"The F.C.C.'s primary responsibility is to determine whether the proposed transaction is in the best interest of consumers," Mr. Martin said. "We will carefully weigh the information presented, examining any allegations of specific harm in individual markets and the potential benefits for the deployment of new services."

The agency will be considering what conditions to impose on the deal in a process that could take as long as a year.

The AT&T-BellSouth deal provides a vehicle for regulators and lawmakers to consider what to do in the "Net neutrality" debate and whether the telephone companies can charge more money for certain content providers. The issue came to national attention in November when Edward E. Whitacre Jr., the blunt-speaking leader of AT&T, complained in an interview in Business Week Online about the current state of affairs.

"We and the cable companies have made an investment, and for Google or Yahoo or Vonage or anybody to expect to use these pipes free is nuts," Mr. Whitacre said.

In the same interview, Mr. Whitacre was asked whether it was possible that his company would ever acquire BellSouth.

"It sure would be nice, but it doesn't have much chance of happening because of market power, size, etc.," he replied. "I think it would be real hard to do. I don't think the regulators would let that happen, in my judgment."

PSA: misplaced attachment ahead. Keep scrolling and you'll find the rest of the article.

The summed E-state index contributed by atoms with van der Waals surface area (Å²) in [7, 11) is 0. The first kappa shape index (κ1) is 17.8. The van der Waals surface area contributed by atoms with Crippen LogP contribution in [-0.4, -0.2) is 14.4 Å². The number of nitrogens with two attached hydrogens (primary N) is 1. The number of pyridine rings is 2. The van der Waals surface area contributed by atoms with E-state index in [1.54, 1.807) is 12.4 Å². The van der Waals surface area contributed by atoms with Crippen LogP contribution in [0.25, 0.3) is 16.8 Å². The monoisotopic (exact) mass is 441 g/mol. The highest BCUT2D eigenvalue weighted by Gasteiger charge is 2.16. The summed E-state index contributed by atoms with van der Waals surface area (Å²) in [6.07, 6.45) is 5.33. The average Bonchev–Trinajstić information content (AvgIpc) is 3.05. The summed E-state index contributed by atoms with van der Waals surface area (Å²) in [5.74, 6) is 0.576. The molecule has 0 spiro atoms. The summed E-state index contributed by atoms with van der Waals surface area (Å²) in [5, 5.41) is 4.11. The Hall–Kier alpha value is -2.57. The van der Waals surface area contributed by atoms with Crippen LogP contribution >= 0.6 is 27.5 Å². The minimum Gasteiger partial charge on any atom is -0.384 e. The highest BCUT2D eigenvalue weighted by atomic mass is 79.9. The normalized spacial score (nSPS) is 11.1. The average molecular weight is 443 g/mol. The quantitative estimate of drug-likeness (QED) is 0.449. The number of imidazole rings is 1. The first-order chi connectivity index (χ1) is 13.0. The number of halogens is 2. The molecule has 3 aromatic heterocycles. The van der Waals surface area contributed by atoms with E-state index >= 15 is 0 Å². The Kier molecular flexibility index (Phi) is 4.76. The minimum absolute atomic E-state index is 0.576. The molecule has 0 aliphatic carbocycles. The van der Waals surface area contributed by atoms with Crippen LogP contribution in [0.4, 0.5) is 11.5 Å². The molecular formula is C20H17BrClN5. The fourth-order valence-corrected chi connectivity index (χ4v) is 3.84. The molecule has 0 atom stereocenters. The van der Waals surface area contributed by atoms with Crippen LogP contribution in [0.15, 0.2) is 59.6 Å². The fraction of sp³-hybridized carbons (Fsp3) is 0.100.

While AT&T seems to have overcome that concern, lobbyists and others in the industry said Monday that there would be pressure on regulators to impose conditions assuring that consumers continue to have unfettered access to the Internet, and precluding discrimination by AT&T against companies like Google and Yahoo.

Any new rules, however, might not prevent phone companies from offering a more expensive tier of service providing faster Internet access for the transfer of video and other large files.

In the case of the video-franchise legislation, the telephone companies in recent weeks had begun to see progress on favorable legislation in the House that could be derailed by the deal.

Wasting no time, the National Cable and Telecommunications Association, the cable industry lobbying and trade organization, sent a letter to top lawmakers on Monday arguing against legislation that would remove local control over the introduction of video services by the Bell companies.

The cable industry, having put together its franchises city by city, contends that the phone companies should face the same hurdles for video delivery.

"It is important to take stock of where we are in 2006," said the letter from Kyle McSlarrow, president and chief executive of the association. "In the last decade, the Bell monopolies have all but wiped out their telephone competitors; they have swallowed their long-distance competitors; and with the announcement of the AT&T-BellSouth merger, they are on the verge of recreating Ma Bell. And only one competitor really stands in their way: the cable industry."


Bourbon Tester
Supporting Founder
May 18, 2004
I'm Nationwide
With cable (and others) offering quality phone service at much lower rates, coupled with the fact the breakup NEVER did what they said it would, this is not "bad" like they are trying to make it out to be. It just one of those business deals that just happens. As the story says in part, cable should just keep quiet; they are doing the same thing.